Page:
• Former RNR Family Dr. Kinley appointed Representative in the Kyrgyz Republic

    The appointment of Dr. Dorjee Kinlay as FAO Representative in the Kyrgyz Republic became official this week. A national of Bhutan, Dr. Kinlay holds a Ph.D. in Agricultural Economics from the Swiss Federal Institute of Technology. His diplomatic and professional career has included assignments with the Ministry of Agriculture, Royal Government of Bhutan, a period as World Wildlife Fund Representative and concurrently Honorary Executive Director of the Royal Society for the Protection of Nature in Bhutan. Throughout his career, Kinlay has dealt with issues of policy and practical implementation in food security and agricultural development.

    Before joining the Food Agriculture Organisation, Dr. Kinley was the Deputy Secretary of the Planning and Policy Division of the erstwhile Ministry of Agriculture.

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  • “Regional Adaptive Trials on Oilseeds in SAARC Countries” consultation meeting

    29 May, Paro: Experts from the SAARC member states except for Maldives met to discuss on the need to share genetic resources of oilseed to enhance the production of oil. As such, the consultation meetings took stock of the oilseed research and development in the SAARC member countries and identify set of oilseed crops for sharing germplasm for coordinated SAARC trials.

    Edible Oil is an important source of protein and energy and essential ingredient for preparing food in the SAARC region. Besides cereals, oil seed is one of the valuable and desired crops in the SAARC region for achieving food and nutritional security. But, Oilseed cultivation is becoming increasingly unattractive due to low and unstable yields. Horizontal expansion of area under oilseed is limited due to declining arable area and other competing crops.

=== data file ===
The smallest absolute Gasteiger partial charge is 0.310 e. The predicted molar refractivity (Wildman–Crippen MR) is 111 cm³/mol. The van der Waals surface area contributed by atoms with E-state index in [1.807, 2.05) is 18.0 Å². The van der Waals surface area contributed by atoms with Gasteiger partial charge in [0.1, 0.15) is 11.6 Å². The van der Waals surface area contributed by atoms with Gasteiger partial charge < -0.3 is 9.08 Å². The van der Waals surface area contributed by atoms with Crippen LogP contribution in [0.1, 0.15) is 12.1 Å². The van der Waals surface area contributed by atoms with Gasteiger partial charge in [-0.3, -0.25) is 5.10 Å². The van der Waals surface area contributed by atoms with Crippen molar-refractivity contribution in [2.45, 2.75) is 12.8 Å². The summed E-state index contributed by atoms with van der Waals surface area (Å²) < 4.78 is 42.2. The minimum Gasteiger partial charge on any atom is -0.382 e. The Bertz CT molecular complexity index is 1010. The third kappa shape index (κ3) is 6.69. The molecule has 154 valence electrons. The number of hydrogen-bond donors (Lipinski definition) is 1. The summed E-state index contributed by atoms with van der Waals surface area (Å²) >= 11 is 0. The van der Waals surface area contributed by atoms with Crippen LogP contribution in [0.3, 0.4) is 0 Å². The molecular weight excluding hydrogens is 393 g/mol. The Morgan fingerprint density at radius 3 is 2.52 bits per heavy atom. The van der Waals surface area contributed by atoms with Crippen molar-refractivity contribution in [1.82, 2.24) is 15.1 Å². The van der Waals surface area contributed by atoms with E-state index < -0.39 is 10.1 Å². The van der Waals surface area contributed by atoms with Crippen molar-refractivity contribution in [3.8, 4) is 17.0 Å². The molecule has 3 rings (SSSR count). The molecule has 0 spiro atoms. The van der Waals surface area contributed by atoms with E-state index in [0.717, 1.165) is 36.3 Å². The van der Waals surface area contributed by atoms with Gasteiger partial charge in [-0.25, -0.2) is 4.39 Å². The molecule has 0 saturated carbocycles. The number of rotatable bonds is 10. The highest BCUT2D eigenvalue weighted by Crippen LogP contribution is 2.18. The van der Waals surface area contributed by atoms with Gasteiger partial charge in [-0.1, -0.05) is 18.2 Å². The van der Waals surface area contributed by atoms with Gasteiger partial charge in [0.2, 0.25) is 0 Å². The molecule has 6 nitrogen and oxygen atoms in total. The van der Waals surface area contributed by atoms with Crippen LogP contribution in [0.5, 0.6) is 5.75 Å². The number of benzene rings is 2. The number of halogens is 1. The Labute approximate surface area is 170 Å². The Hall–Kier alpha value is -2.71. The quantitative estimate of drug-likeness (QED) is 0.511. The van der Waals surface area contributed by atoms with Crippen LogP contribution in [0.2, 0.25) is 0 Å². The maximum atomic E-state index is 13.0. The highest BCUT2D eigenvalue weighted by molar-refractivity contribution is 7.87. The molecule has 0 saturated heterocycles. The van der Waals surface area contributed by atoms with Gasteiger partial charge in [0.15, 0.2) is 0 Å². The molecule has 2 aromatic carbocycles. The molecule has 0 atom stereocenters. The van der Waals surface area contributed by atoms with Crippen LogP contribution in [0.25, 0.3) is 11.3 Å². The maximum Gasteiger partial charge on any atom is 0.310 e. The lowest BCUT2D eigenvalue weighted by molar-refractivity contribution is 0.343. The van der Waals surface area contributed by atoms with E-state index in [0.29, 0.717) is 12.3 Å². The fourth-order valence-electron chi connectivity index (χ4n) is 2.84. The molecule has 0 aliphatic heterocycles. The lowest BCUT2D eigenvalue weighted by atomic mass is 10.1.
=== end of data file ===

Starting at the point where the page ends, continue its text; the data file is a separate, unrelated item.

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  • Social Forestry Day 2014 Message from MoAF Lyonpo

    Forests are integral and indispensable parts of our lives and even more so for us Bhutanese who have relied on forests since time immemorial. The Land Cover Atlas of Bhutan 2011 shows that 80.89% of the total land cover constitutes forest including 70.46% tree cover and another 10.43% of shrubs.

    Today, our forests are under tremendous pressure from human population, urban sprawl and forest fires, which lead to their deforestation and degradation. We have lost about 47,501 acres of forests in 239 incidences of forest fires, and 38,577 acres of forest area to farm roads construction and power transmission lines among others in the last five years. When forests are lost or severally degraded, their capacity to function as regulator of climate, soil, water and air is either diminished or lost. We have also seen that Human Wildlife Conflict is on the rise over the years due to increasing anthropogenic pressure on natural resources, thus driving wild animals from their forest habitat into agricultural land. Therefore, maintaining good forest cover is crucial for the Bhutanese economy as well as for a healthy ecosystem goods and services.

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